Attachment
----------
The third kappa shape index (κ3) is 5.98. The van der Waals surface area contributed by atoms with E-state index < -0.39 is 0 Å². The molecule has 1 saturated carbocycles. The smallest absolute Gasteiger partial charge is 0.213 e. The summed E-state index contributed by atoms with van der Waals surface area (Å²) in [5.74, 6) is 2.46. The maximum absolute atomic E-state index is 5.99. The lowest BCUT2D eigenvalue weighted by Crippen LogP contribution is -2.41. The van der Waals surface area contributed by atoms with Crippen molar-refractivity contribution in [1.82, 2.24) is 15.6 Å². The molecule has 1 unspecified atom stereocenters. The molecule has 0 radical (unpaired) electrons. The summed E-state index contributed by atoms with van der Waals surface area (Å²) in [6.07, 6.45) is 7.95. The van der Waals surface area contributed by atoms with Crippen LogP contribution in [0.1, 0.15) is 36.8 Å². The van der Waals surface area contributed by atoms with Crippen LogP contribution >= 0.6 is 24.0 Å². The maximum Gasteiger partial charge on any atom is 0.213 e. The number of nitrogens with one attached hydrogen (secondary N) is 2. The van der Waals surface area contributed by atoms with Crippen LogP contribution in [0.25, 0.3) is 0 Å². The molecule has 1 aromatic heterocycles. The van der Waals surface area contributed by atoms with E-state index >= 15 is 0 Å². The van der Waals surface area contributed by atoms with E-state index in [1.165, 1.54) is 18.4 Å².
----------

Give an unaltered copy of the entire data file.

The third kappa shape index (κ3) is 5.98. The van der Waals surface area contributed by atoms with E-state index < -0.39 is 0 Å². The molecule has 1 saturated carbocycles. The smallest absolute Gasteiger partial charge is 0.213 e. The summed E-state index contributed by atoms with van der Waals surface area (Å²) in [5.74, 6) is 2.46. The maximum absolute atomic E-state index is 5.99. The lowest BCUT2D eigenvalue weighted by Crippen LogP contribution is -2.41. The van der Waals surface area contributed by atoms with Crippen molar-refractivity contribution in [1.82, 2.24) is 15.6 Å². The molecule has 1 unspecified atom stereocenters. The molecule has 0 radical (unpaired) electrons. The summed E-state index contributed by atoms with van der Waals surface area (Å²) in [6.07, 6.45) is 7.95. The van der Waals surface area contributed by atoms with Crippen LogP contribution in [0.1, 0.15) is 36.8 Å². The van der Waals surface area contributed by atoms with Crippen LogP contribution >= 0.6 is 24.0 Å². The maximum Gasteiger partial charge on any atom is 0.213 e. The number of nitrogens with one attached hydrogen (secondary N) is 2. The van der Waals surface area contributed by atoms with Crippen LogP contribution in [0.25, 0.3) is 0 Å². The molecule has 1 aromatic heterocycles. The van der Waals surface area contributed by atoms with E-state index >= 15 is 0 Å². The van der Waals surface area contributed by atoms with E-state index in [1.165, 1.54) is 18.4 Å².